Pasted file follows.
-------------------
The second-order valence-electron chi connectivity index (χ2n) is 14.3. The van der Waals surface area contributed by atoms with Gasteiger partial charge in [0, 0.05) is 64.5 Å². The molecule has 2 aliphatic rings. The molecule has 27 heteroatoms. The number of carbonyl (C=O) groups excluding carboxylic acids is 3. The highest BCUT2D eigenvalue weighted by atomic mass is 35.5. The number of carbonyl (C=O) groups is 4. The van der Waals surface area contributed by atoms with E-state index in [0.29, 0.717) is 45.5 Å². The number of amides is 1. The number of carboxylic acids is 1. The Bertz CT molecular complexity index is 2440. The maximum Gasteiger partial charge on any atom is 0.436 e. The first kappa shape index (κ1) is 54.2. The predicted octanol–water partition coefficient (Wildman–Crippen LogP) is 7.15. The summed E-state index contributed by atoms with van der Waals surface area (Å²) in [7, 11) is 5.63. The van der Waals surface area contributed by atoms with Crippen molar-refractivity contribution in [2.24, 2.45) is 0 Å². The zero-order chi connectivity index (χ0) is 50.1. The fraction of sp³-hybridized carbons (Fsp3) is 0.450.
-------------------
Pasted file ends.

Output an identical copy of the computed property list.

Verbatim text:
The second-order valence-electron chi connectivity index (χ2n) is 14.3. The van der Waals surface area contributed by atoms with Gasteiger partial charge in [0, 0.05) is 64.5 Å². The molecule has 2 aliphatic rings. The molecule has 27 heteroatoms. The number of carbonyl (C=O) groups excluding carboxylic acids is 3. The highest BCUT2D eigenvalue weighted by atomic mass is 35.5. The number of carbonyl (C=O) groups is 4. The van der Waals surface area contributed by atoms with E-state index in [0.29, 0.717) is 45.5 Å². The number of amides is 1. The number of carboxylic acids is 1. The Bertz CT molecular complexity index is 2440. The maximum Gasteiger partial charge on any atom is 0.436 e. The first kappa shape index (κ1) is 54.2. The predicted octanol–water partition coefficient (Wildman–Crippen LogP) is 7.15. The summed E-state index contributed by atoms with van der Waals surface area (Å²) in [7, 11) is 5.63. The van der Waals surface area contributed by atoms with Crippen molar-refractivity contribution in [2.24, 2.45) is 0 Å². The zero-order chi connectivity index (χ0) is 50.1. The fraction of sp³-hybridized carbons (Fsp3) is 0.450.